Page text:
Nancy Nichols surprised the North Texas restaurant world last week by stepping down as dining critic at D Magazine. The pasta, the pancakes, the artisan bread she loved for 18 years in the job were conspiring to kill her. She recently sat down for lunch to talk about the decision:
For the last two decades, Nancy Nichols would open a menu and see opportunity.
But on this day, as she perused the menu at Lark on the Park, she was mostly reminded of limitations.
“I look at the sandwiches section, and I have to get creative there," she said. "I mean, it’s kind of hard to order a grilled cheese without bread.”
So instead, she tells our waiter:
“I think I’ll try your Tassione salad. And then your fish of the day.”
For the last several years, the story has been the same. Dine out at a fancy new restaurant. Then pray she could make it home before the intestinal distress kicked in. Sometimes, she didn’t make it.
Nichols says these symptoms aren’t unusual for restaurant critics, who can eat rich, multicourse meals three to six nights a week.
She knew something was seriously wrong, though, when her mind started to go fuzzy.
“I was doing things like driving down the tollway, and instead of turning off the Bluetooth in my car, I would turn off the ignition," she said.
Her lowest moment didn’t come in her car, though. One morning, she woke up and couldn’t move.
“I mean I literally looked at the floor, and I looked down at my toes. And I did not know how to get my feet down to the ground – and it was like 7:30 in the morning," she said. "That was terrifying. And I just reached over and called my gynecologist … and just called her and I said, ‘I have to come in, cause I think I’m dying.’”
What followed was months and months of tests. First she thought she had hypothyroidism, then hyperthyroidism. Finally, an endocrinologist asked if she’d ever considered cutting out gluten.
The test for Celiac disease was negative. But then her doctor e-mailed to say she tested positive for Hashimoto’s thyroiditis – a condition in which gluten causes the body to attack the thyroid.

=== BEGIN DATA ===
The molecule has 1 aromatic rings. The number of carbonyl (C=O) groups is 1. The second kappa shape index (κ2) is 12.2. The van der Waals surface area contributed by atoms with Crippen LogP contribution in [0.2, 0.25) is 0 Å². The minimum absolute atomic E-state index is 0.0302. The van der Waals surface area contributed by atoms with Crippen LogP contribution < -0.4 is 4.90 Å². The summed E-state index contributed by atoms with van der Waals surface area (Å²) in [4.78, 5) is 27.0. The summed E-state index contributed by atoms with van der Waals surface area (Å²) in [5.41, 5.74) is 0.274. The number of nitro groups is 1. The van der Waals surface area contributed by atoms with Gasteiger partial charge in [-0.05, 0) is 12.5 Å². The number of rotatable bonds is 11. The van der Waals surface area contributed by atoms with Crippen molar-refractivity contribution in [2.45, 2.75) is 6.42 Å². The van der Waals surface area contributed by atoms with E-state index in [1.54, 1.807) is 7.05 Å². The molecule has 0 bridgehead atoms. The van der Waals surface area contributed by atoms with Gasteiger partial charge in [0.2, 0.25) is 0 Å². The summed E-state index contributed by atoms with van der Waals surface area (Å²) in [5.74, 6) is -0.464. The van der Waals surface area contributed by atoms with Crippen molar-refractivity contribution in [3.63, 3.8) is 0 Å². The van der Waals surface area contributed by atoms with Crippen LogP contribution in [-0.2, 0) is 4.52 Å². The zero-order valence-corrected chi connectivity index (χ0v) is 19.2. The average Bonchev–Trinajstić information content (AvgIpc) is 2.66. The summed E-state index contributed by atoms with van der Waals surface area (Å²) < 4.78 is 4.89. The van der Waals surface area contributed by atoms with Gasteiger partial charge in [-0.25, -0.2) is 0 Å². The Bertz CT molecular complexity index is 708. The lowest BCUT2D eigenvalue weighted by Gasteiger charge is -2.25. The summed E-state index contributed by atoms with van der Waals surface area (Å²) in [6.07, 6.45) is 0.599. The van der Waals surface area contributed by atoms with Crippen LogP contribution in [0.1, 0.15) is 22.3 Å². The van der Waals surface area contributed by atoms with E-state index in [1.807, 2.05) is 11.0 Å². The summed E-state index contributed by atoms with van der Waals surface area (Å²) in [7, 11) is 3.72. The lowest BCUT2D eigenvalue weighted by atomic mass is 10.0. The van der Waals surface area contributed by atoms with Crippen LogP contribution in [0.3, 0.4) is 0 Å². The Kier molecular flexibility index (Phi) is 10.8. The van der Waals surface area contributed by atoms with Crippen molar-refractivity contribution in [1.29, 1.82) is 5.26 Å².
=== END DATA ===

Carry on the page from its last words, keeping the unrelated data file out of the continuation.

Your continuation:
“And she said. ‘Take care, see you in six weeks.’ And it’s like, OK…and I was like, ‘Yay, I’m sick!’ After three years, and you finally find out what it is, then you can have a plan, you know? You can fix it.”
Nichols hasn’t eaten gluten since mid-October. She says within a few weeks she felt remarkably better. Already this year she’s traveled to Cuba and Dubai – trips she wouldn’t have even considered six months ago.
Which doesn’t mean life is perfect.
First, she had to tell her editor at D she was giving up the dining critic job. She’s staying to cover the restaurant business and write features on other topics.
And she’s also suffering the withdrawal that more than 3 million other gluten-intolerant Americans face. No more fettuccine or fried chicken. Adios beer and anything with a bun. Which are mild compared with the loss of her favorite pizza.
“It’s not the same," she say. "I mean, I’m just a Cane Rosso junkie. That hurts – that I can’t just fold up one of those warm, soft crusts and just go face-down in it. As a matter of fact, I’m giving myself six months of gluten-free, and then I’m going to do an experiment, and I’m going to go to Cane Rosso and I’m going to eat a pizza. And I’m going to see what happens.”
It might hurt later. But she’s willing to pay the price for one more taste of chewy, cheesy bliss.
On Think today at 1, Nancy Nichols talks to Krys Boyd and takes your phone calls about leaving her position as D Magazine’s dining critic.